In this article we will discuss about the Expenditure Function of Investment.

Recall that the only two kinds of output produced-i our hypothetical economy are consumption goods and capital (investment) goods. Thus total de­sired spending in this two-Sector economy must be the sum-total of desired consumption expenditure and desired investment expenditure. Thus: E = C + I. where E is total desired spending.

It is now instructive to enquire how changes in na­tional income affect the total desired expenditure of households and business firms. In our simple model investment has been assumed to be autonomous and hence independent of national income. Thus aggre­gate desired expenditure varies with national exactly as does desired consumption spending.

Table 32.4 illustrates how we arrive at the aggre­gate expenditure function. Here we use the same set of data on consumption and income as presented in Table 32.1.

We also make the added assumption here that investment is constant at Rs. 300 crores. Column (1) along with column (4) shows how desired aggre­gate expenditure varies as national income changes. These two columns define the aggregate expenditure function, which shows how much business firms and households like to spend on purchasing final goods at each level of income.

This function shows how much of the economy’s output is demanded by these two groups and is also often called an aggregate demand function. Since our focus is on the total amount house­holds and firms wish to spend on the economy’s out­put, we prefer to use a term ‘aggregate expenditure function’.

A. Graphical Representation of the Expenditure Function:

The consumption and investment functions given in Table 32.4 are illustrated in Fig. 32.10. On the basis of these two functions we derive the aggre­gate expenditure function. In fact, the aggregate ex­penditure (C + I) function is the vertical summation of the individual expenditure function the consump­tion function (C) and the investment function (I).

It is quite obvious that the vertical summation of the C + I curves is the geometrical equivalent of adding columns (ii) and (iii) in Table 32.4 and Fig. 32.10 show different C + I values associated with each level of income.

Shifts in the Aggregate Expenditure (C + l) Func­tion:

We have noted that the aggregate expenditure function is the sum of the consumption and investment functions. Therefore anything that shifts either of the functions will shift the aggregate expenditure function. We may now consider shifts of C and I functions one by one.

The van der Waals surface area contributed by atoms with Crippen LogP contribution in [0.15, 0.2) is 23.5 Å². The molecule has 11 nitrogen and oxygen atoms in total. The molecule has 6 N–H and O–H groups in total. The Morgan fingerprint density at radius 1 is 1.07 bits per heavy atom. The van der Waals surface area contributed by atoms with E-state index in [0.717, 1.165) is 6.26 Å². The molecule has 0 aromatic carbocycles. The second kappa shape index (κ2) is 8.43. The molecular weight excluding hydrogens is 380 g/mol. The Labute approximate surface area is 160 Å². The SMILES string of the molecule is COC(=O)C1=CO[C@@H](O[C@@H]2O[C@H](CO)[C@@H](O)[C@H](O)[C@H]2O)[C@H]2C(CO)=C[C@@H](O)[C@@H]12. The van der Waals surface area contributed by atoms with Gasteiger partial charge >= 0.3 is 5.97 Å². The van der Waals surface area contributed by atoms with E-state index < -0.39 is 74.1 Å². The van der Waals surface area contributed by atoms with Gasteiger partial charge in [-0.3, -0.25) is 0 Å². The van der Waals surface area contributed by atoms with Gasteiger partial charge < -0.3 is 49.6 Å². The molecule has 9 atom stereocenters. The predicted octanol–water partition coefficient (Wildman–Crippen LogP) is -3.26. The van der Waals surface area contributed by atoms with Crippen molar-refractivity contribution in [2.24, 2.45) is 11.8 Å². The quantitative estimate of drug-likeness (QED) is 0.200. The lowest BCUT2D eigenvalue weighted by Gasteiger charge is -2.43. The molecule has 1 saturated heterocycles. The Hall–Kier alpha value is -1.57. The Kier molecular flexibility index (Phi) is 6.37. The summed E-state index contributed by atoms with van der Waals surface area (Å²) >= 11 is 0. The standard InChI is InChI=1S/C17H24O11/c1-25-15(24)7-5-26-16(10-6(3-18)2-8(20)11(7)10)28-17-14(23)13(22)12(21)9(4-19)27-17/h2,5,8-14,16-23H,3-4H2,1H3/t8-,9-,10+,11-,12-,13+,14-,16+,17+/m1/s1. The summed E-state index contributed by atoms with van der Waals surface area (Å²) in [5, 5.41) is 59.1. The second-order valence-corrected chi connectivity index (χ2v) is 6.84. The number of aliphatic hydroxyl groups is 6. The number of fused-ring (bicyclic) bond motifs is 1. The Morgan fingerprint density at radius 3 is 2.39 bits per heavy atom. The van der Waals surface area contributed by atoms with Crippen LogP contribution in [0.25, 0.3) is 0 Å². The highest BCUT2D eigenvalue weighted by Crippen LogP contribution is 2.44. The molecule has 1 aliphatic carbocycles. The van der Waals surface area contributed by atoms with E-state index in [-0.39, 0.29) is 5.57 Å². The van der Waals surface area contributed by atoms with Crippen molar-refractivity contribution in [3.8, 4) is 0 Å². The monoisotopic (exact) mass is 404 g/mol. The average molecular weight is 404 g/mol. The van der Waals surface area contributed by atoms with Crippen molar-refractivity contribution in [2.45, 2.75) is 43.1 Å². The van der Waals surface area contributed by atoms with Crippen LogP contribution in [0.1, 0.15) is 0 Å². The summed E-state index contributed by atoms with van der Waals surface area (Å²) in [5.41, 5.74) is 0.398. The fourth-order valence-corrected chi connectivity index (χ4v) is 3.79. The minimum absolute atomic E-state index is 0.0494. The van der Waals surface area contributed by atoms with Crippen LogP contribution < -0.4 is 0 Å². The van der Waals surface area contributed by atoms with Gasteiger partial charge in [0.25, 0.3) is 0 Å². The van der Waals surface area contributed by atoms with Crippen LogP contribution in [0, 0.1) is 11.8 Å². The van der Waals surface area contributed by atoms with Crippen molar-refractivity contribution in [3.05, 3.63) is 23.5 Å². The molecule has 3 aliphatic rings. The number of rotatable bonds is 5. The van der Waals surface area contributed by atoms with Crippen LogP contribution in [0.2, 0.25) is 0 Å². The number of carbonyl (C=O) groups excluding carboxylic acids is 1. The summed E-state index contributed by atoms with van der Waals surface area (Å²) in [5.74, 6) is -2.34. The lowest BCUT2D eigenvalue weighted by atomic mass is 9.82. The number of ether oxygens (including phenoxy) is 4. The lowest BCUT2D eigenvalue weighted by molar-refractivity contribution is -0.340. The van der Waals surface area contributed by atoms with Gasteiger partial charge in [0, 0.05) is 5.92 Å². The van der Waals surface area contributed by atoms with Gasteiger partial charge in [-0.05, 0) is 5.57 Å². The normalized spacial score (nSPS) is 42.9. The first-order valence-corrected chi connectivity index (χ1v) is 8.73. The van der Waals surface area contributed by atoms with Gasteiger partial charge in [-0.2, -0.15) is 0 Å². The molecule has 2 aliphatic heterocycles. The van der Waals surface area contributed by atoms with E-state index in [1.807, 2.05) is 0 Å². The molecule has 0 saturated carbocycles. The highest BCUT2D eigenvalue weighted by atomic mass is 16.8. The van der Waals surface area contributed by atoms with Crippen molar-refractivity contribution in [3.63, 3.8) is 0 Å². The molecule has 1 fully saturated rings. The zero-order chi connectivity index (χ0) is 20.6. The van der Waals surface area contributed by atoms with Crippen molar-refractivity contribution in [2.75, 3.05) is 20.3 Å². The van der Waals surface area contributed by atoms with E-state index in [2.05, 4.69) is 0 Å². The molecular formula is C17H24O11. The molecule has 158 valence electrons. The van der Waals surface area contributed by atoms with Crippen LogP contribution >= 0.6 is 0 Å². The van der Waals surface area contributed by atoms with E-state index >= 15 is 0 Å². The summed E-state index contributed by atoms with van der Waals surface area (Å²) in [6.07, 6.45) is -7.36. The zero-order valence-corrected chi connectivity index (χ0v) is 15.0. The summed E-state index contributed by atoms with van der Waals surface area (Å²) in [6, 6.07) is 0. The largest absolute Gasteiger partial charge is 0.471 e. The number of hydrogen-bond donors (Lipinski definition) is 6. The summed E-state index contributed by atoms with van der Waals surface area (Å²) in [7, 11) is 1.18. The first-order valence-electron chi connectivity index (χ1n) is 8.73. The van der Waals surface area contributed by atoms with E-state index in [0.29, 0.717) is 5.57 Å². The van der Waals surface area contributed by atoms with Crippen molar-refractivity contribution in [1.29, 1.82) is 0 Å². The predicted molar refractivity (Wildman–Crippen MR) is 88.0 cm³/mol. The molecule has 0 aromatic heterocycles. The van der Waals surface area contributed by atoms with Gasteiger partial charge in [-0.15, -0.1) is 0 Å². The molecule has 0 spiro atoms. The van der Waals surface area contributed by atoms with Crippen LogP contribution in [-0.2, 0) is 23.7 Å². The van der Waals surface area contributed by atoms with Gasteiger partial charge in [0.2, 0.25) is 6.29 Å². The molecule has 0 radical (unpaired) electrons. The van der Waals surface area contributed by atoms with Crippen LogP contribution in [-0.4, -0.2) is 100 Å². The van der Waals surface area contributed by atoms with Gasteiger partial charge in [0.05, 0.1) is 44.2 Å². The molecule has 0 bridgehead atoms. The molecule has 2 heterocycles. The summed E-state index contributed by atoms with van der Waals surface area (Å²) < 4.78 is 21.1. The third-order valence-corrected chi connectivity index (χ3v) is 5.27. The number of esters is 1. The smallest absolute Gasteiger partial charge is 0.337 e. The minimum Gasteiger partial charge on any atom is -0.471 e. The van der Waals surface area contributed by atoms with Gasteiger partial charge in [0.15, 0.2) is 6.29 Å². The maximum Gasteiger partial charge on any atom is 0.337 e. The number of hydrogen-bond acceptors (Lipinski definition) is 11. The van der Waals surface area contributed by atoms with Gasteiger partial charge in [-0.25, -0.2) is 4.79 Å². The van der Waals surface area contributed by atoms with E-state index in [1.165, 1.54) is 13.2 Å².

Consumption:

A change in income leads to a movement along the same consumption function. While developing a stable income-consumption re­lation we held all other factors constant. However, in practice these other variables keep on changing. And a change of any other variable affecting consumption spending will shift the consumption function upward or downward.

The consumption function may shift upward due to the following:

1. A reduction in the thriftiness of the people.

2. A fall in the rate of interest which reduces the reward for saving.

3. A fall in the rate of interest which induces people to buy now before prices rises.

4. An increase in the stock of wealth so as to make people feel that it is less urgent and important to save in order to add to their stock of wealth.

In short, anything that increases (decreases) the desire to spend on consumption good and hence re­duces (increases) the desire to save will cause an up­ward (downward) shift of the consumption function and a corresponding upward (downward) shift of the aggregate expenditure function.

The effect of an upward shift in C and C + I functions is shown in Fig. 32.11 (i). The initial con­sumption function is labelled C. The increased desire to consume shifts the function upward to C’. (The investment function here remains unchanged).

This indicates a high level of desired consumption spend­ing at each level of national income. This also lead to a shift of the aggregate expenditure function upward by the same amount, from E to E’.

The converse is also true. The same figure may also be used to show a downward shift of the con­sumption and aggregate expenditure function.

All the four factors listed above will influence the consumption and saving decision of each house­hold and hence influence aggregate consumption be­haviour, too. However, another factor will affect ag­gregate consumption behaviour, viz., a redistribution of income among households. Income redistributions can shift the aggregate consumption functions of the individual households.

In general the poor people have a stronger pro­pensity to consume that the rich people. Thus if in­come is redistributed from the rich to the poor ag­gregate consumption spending will rise. This is why Keynes himself was in favour of such redistribution during depression.

In short, “redistribution of national income will shift the aggregate consumption function upwards if those gaining the income have higher MPCs than those losing it, and downward if those gaining the income have lower MPCs than those losing it.”

Investment:

In Keynes’ model investment is an autonomous expenditure flow. This is why the in­vestment schedule I is horizontal, parallel to the hor­izontal axis. Thus a fixed level of investment takes place at each level of national income.

However, a change in any of the forces that influ­ence desired investment spending will change the vol­ume of investment.

The investment function I may shift upward due to the following:

1. A fall in the rate of interest

2. An increase in MEC

3. Improved sales prospects (expectations)